A new white paper suggests a common medical practice to treat pain is doing more harm than good.
Over the last decade, an increasing number of studies have shown the dangers of over-prescribing opioid painkillers.
Despite that, the U.S. consumes 80% of the world’s opioids with only 4.6% of the population.
The new paper from the National Safety Council, The Psychological and Physical Side Effects of Pain Medications, summarizes the studies and concludes that opioids “should only be used with great caution when all other options have failed.”
Of particular interest to employers who are dealing with injured workers:
- Use of opioids following an injury delays recovery and increases the risk of re-injury and permanent disability.
- In larger doses, opioids are “markedly impairing,” leading to drowsiness and lethargy. The effects under smaller doses are less well known, but the NSC says “it is reasonable to assume that those with pain who are on opioids likely have some cognitive impairment.”
- Opioids can cause a phenomenon known as hyperalgesia: an increase of sensitivity to pain.
These and other effects are estimated to cost $25 billion in workplace-related costs per year. Among the costs: increases in workers’ compensation insurance premiums and reduced productivity.
So what are the alternatives? NSAIDs (nonsteroidal anti-inflammatory drugs such as aspirin, ibuprofen and naproxen) are known to cause gastrointestinal, renal, cardiac and bone problems. Acetaminophen can cause liver damage when used in higher doses for prolonged periods of time.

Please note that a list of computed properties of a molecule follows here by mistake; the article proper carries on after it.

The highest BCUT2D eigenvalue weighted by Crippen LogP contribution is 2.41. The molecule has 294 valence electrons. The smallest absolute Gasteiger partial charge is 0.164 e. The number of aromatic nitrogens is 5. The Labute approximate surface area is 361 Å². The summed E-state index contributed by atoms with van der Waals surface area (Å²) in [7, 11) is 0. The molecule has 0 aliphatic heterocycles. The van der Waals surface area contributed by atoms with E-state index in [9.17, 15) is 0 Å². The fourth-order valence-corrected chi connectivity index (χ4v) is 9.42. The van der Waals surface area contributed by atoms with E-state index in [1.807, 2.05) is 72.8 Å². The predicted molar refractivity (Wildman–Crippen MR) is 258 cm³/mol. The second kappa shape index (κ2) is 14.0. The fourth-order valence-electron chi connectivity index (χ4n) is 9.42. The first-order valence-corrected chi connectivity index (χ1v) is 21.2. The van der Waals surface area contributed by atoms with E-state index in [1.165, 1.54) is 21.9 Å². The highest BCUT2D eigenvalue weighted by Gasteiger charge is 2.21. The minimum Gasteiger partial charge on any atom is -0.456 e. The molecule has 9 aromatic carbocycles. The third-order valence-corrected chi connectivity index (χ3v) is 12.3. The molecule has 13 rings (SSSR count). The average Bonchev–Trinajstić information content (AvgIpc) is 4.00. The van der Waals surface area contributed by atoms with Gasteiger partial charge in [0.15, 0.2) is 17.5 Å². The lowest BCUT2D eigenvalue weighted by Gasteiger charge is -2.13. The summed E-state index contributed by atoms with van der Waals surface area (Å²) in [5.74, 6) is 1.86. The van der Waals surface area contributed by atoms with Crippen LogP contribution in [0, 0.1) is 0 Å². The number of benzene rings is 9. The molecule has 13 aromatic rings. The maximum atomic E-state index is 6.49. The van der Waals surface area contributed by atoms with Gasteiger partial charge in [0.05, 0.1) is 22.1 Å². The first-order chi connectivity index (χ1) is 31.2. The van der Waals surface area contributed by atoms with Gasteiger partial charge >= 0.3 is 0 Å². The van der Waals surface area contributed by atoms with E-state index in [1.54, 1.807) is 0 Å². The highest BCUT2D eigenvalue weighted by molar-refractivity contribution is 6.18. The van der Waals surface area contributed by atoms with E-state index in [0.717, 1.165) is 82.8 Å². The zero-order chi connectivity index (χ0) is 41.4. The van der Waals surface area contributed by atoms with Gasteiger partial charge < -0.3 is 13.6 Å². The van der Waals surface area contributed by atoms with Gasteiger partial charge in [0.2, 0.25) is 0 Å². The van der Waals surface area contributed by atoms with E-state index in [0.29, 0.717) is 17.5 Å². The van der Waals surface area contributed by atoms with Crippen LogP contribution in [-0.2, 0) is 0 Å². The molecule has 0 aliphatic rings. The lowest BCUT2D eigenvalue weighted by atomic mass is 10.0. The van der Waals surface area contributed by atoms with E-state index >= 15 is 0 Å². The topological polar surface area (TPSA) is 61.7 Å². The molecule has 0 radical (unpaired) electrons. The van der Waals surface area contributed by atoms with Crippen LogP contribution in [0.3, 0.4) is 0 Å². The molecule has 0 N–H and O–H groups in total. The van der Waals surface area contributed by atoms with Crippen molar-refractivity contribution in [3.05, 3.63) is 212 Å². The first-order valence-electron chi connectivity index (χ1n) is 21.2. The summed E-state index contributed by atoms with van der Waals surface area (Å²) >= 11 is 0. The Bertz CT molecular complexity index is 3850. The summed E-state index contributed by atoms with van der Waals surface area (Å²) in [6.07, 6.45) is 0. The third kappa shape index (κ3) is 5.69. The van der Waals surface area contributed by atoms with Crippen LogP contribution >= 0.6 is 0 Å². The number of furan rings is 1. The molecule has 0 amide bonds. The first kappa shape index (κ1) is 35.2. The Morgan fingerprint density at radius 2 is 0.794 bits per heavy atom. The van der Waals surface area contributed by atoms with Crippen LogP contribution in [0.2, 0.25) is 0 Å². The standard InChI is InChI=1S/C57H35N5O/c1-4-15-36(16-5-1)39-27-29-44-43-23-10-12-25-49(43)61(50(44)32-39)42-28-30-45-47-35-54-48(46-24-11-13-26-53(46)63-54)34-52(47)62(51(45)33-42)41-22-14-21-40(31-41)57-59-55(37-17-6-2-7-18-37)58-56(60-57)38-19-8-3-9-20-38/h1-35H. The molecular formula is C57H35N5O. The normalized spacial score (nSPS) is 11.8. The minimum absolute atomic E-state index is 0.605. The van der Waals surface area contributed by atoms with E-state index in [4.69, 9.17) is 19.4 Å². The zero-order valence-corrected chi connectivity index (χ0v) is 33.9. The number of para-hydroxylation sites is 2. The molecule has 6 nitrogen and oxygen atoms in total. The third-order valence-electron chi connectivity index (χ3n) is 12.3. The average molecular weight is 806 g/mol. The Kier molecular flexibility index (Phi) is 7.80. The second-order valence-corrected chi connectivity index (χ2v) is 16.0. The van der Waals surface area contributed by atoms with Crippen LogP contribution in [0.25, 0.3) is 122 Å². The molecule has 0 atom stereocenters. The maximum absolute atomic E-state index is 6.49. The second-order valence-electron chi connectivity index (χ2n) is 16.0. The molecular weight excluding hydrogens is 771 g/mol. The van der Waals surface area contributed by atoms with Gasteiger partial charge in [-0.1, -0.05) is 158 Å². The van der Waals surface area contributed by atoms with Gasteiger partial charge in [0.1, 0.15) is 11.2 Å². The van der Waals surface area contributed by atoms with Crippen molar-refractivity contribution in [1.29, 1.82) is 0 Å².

All pain medications have potential side effects. The NSC paper suggests NSAIDs and acetaminophen are preferable to opioids. But there’s another alternative.
The NSC also recommends:
“Insurance companies should develop mechanisms to facilitate non-drug treatment of pain including appropriate physical therapy and counseling.”
Physical therapy we know about. But counseling?
A new book, Touch: The Science of Hand, Heart, and Mind, by Johns Hopkins University neuroscience professor David Linden, says we can train our brains to pay less attention to pain.
Linden says the brain uses two different systems to process pain:
- One system focuses on the pain’s location, intensity and characteristics
- The other deals with the emotional aspect of pain – “the part that makes us go, ‘Ow! This is terrible.'”
Positive emotions can reduce pain, according to Linden. But negative ones can increase it.
Research from Brown University suggests some people can teach their brains how to filter out chronic pain, perhaps through meditation. Another study backs up that hypothesis.
What do you think about all this? Would you be in favor of workers’ comp insurance paying for psychological treatment, including meditation training, to help someone injured on the job deal with chronic pain? Let us know in the comments.